# Does the rendering of the precipitation and gas symbols need improvement?

Doing some markup and noticed something that annoyed me. I wanted to indicate a precipitate or gas such as:

\begin{array}{ll} \text{Markup} & \text{Displays}\\\hline \text{\ce{AgCN v + KNO3}} & \ce{AgCN v + KNO3} \\ \text{\ce{CO2 ^ + KNO3}} & \ce{CO2 ^ + KNO3} \\ \end{array}

To me the extra space between the chemical formula and the arrow is unattractive. I noticed the following markup gave me what I wanted.

Would this be a better format?

\begin{array}{ll} \text{Markup} & \text{Displays}\\\hline \text{\ce{AgCN}\ce{v + KNO3}} & \ce{AgCN}\ce{v + KNO3} \\ \text{\ce{CO2}\ce{^ + KNO3}} & \ce{CO2}\ce{^ + KNO3}\\ \end{array}

In other words, change the markup rendering so that the extra space is removed without having to use a work around.

• I am very open to hear authoritative arguments. IUPAC or ACS, for instance. – mhchem Dec 13 '17 at 20:35
• Best that I can tell neither ACS Style Guide nor IUPAC guides mention using arrows for a gas or precipitate in a liquid reaction. The ACS style guides in fact suggests $\ce{CO2(g)}$ and $\ce{AgCN(s)}$. – MaxW Dec 13 '17 at 21:25
• I have retagged the question, since it is not a feature request within the SE developers domain. || I personally like it, that there is a small space. I think that the spaces around the + are a bit small though, maybe if they were wider, you would also find it better. – Martin - マーチン Dec 14 '17 at 5:50
• I also find the first variant with a little horizontal gap more attractive (might be the baby duck syndrome though). What I think really needs an improvement, is the Ångström Å symbol in math mode, which currently looks downright awful. – andselisk Dec 14 '17 at 13:09
• On Win8.1Pro/Quantum, the first option has a space that is too large imo: see picture. It should be something between the two options, I think. – Linear Christmas Dec 18 '17 at 15:25
• Perhaps its just not my area, but is this notation used commonly? I haven't seen it elsewhere before and don't necessarily see the convenience over just writing the state. – Tyberius Dec 18 '17 at 20:53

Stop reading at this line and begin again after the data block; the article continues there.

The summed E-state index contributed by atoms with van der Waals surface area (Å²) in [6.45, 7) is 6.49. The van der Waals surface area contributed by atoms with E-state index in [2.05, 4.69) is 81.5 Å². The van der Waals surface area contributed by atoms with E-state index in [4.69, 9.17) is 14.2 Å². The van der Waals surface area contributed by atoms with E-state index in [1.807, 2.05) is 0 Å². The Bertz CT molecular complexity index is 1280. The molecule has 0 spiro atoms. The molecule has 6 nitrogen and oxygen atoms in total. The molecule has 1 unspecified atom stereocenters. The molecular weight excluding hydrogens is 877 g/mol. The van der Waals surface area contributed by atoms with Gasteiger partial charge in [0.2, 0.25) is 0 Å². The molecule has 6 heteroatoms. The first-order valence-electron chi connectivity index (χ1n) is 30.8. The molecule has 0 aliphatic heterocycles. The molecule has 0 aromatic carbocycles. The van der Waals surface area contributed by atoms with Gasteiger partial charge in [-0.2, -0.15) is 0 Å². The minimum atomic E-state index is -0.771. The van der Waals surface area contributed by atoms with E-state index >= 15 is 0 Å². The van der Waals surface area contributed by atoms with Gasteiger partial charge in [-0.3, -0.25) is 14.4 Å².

• @Tyberius I certainly have never seen this notation, nor do I like it one bit. That being said, I would be curious to see concrete examples of this notation used elsewhere if anyone has an example to link to. – LordStryker Dec 19 '17 at 1:38
• I guess you young whippersnappers have to go back to some chemistry books with earth, air water, and fire as the elements to see the arrow notation. – MaxW Dec 19 '17 at 1:58
• Okay I can see the application of this given the target audience of this textbook series. Fascinating stuff. Note: Spot-checking some in-book examples seems to put species with arrows at then end of a chemical equation. Thanks for the link @MaxW! – LordStryker Dec 20 '17 at 15:03
• I think the \downarrow gives less space than using v and more space than using the alternative markup. It is worth trying. And I think the (s) and (g) descriptives are sometimes confusing. Take for example, when AuCl3 is reduced to Au in sol form. Writing the (s) may mean that it is precipitated, but it is not actually precipitated. Some books use the (sol) descriptive though I don't know if it is recommended by IUPAC. A combination of \downarrow and (s) might clarify that precipitation is taking place. – Shoubhik R Maiti Dec 25 '17 at 14:02